process data. Oasis montaj is a Graphical User Interface (GUI) system that
provides all functionality required to process and display virtually any type
of Earth Science data.

Map (*.MAP) Geosoft-developed file that integrates all graphics elements (lines, polygons
and text) and layers (base maps, data, grids, plots and images) constructed
in Oasis montaj.
References 29

map description file (*.MDF) File used when making a standard map that has a sheet size and margins
inside which there is a map area with a specified origin and scale. Usually,
MDF files are created with the MAPSET GX. MDF files may also be
created manually by editing an ASCII file with extension .MDF.

menu (*.OMN) Graphical list of commands or functions that a user may choose from.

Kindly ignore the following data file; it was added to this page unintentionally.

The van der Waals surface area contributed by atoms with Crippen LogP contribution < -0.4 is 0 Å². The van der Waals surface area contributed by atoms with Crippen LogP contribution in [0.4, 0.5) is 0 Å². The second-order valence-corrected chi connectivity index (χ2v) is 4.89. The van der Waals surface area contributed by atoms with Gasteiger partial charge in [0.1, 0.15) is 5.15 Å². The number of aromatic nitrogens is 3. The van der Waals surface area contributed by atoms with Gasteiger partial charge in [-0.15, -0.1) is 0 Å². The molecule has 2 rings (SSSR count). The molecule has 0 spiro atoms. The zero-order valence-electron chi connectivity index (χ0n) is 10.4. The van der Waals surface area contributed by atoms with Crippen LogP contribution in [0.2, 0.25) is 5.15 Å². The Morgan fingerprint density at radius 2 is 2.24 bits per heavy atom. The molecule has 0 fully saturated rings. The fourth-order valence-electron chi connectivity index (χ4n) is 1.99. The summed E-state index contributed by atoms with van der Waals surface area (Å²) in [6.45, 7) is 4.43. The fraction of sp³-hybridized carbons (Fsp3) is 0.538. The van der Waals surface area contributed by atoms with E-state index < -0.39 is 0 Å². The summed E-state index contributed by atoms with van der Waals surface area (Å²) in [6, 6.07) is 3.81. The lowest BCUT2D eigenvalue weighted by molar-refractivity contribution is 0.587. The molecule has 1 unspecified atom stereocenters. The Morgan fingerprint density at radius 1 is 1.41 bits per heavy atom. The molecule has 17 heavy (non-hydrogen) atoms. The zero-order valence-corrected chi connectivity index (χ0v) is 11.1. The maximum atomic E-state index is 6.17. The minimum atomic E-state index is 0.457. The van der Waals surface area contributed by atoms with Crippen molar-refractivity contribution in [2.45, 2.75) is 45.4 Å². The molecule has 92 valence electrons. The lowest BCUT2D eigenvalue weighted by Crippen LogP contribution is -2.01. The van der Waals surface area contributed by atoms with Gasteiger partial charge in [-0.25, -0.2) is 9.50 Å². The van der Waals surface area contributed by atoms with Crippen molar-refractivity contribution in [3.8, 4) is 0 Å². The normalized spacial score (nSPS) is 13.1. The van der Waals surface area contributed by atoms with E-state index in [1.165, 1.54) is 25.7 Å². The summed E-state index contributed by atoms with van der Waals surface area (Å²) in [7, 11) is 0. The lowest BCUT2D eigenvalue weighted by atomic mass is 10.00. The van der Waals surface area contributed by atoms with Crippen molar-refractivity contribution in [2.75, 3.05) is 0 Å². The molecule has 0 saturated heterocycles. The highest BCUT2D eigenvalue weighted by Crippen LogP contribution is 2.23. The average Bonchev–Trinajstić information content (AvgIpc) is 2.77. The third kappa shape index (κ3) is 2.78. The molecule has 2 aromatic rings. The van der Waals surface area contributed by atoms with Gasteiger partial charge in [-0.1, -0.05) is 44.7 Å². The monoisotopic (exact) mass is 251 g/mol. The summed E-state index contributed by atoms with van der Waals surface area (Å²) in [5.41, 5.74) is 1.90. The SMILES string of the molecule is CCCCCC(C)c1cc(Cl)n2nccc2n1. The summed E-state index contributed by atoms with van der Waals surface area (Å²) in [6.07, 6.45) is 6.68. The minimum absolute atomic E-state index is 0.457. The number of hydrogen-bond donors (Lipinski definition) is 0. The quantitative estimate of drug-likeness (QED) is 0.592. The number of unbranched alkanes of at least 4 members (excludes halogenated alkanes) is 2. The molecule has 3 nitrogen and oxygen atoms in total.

Oasis database Object-oriented database that stores Earth Science data in a form that
delivers fast access to data and efficient storage required for applications
that deal with very large volumes of data.

Oasis montaj Oasis montaj is the core software platform that provides all functionality
required to manage, manipulate, visualize and map spatially located Earth
Science data.

random XYZ data Located XYZ data that cannot be grouped naturally into separate lines. For
example, regional gravity surveys or geochemical surveys are commonly
considered random data because the locations appear somewhat random in
nature.

row In the Oasis montaj spreadsheet, a horizontal line of cells that contain data.

Sub-array channels Individual channels of data from an array channel.

template A file used to manage data in a particular format.

View Stored snapshot of the screen settings, current line, displayed channels and
displayed profiles in Oasis montaj.

Workspace (*.GWS) Binary file that defines a desktop environment. It is essentially an


electronic briefcase that helps organise data and the activities related to a
data processing project.